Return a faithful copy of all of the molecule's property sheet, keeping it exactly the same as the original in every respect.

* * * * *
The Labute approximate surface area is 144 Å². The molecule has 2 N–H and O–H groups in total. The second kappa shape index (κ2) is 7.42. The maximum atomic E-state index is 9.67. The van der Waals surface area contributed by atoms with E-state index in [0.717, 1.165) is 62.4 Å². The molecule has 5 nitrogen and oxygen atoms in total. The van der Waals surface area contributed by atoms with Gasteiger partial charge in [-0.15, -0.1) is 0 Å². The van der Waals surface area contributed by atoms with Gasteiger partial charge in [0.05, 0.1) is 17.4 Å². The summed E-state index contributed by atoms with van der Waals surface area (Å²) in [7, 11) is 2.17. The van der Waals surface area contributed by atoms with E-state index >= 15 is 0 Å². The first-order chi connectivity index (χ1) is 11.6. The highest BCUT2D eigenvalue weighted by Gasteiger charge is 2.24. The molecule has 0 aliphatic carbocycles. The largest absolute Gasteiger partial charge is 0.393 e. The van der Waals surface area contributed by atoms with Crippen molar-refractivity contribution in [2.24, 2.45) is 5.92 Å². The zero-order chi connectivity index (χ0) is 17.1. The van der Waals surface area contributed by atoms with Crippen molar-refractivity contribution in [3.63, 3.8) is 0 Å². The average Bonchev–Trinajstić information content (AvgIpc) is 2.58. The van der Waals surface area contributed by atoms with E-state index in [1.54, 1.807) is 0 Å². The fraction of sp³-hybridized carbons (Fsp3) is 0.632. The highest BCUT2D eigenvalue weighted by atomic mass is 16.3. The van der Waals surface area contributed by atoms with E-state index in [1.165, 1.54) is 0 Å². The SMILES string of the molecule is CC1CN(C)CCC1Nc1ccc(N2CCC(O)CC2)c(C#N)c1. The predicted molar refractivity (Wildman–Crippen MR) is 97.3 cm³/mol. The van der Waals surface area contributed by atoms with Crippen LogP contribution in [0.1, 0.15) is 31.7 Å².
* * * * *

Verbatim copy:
The Labute approximate surface area is 144 Å². The molecule has 2 N–H and O–H groups in total. The second kappa shape index (κ2) is 7.42. The maximum atomic E-state index is 9.67. The van der Waals surface area contributed by atoms with E-state index in [0.717, 1.165) is 62.4 Å². The molecule has 5 nitrogen and oxygen atoms in total. The van der Waals surface area contributed by atoms with Gasteiger partial charge in [-0.15, -0.1) is 0 Å². The van der Waals surface area contributed by atoms with Gasteiger partial charge in [0.05, 0.1) is 17.4 Å². The summed E-state index contributed by atoms with van der Waals surface area (Å²) in [7, 11) is 2.17. The van der Waals surface area contributed by atoms with E-state index >= 15 is 0 Å². The first-order chi connectivity index (χ1) is 11.6. The highest BCUT2D eigenvalue weighted by Gasteiger charge is 2.24. The molecule has 0 aliphatic carbocycles. The largest absolute Gasteiger partial charge is 0.393 e. The van der Waals surface area contributed by atoms with Crippen molar-refractivity contribution in [2.24, 2.45) is 5.92 Å². The zero-order chi connectivity index (χ0) is 17.1. The van der Waals surface area contributed by atoms with Crippen molar-refractivity contribution in [3.63, 3.8) is 0 Å². The average Bonchev–Trinajstić information content (AvgIpc) is 2.58. The van der Waals surface area contributed by atoms with E-state index in [1.54, 1.807) is 0 Å². The fraction of sp³-hybridized carbons (Fsp3) is 0.632. The highest BCUT2D eigenvalue weighted by atomic mass is 16.3. The van der Waals surface area contributed by atoms with E-state index in [1.165, 1.54) is 0 Å². The SMILES string of the molecule is CC1CN(C)CCC1Nc1ccc(N2CCC(O)CC2)c(C#N)c1. The predicted molar refractivity (Wildman–Crippen MR) is 97.3 cm³/mol. The van der Waals surface area contributed by atoms with Crippen LogP contribution in [0.1, 0.15) is 31.7 Å².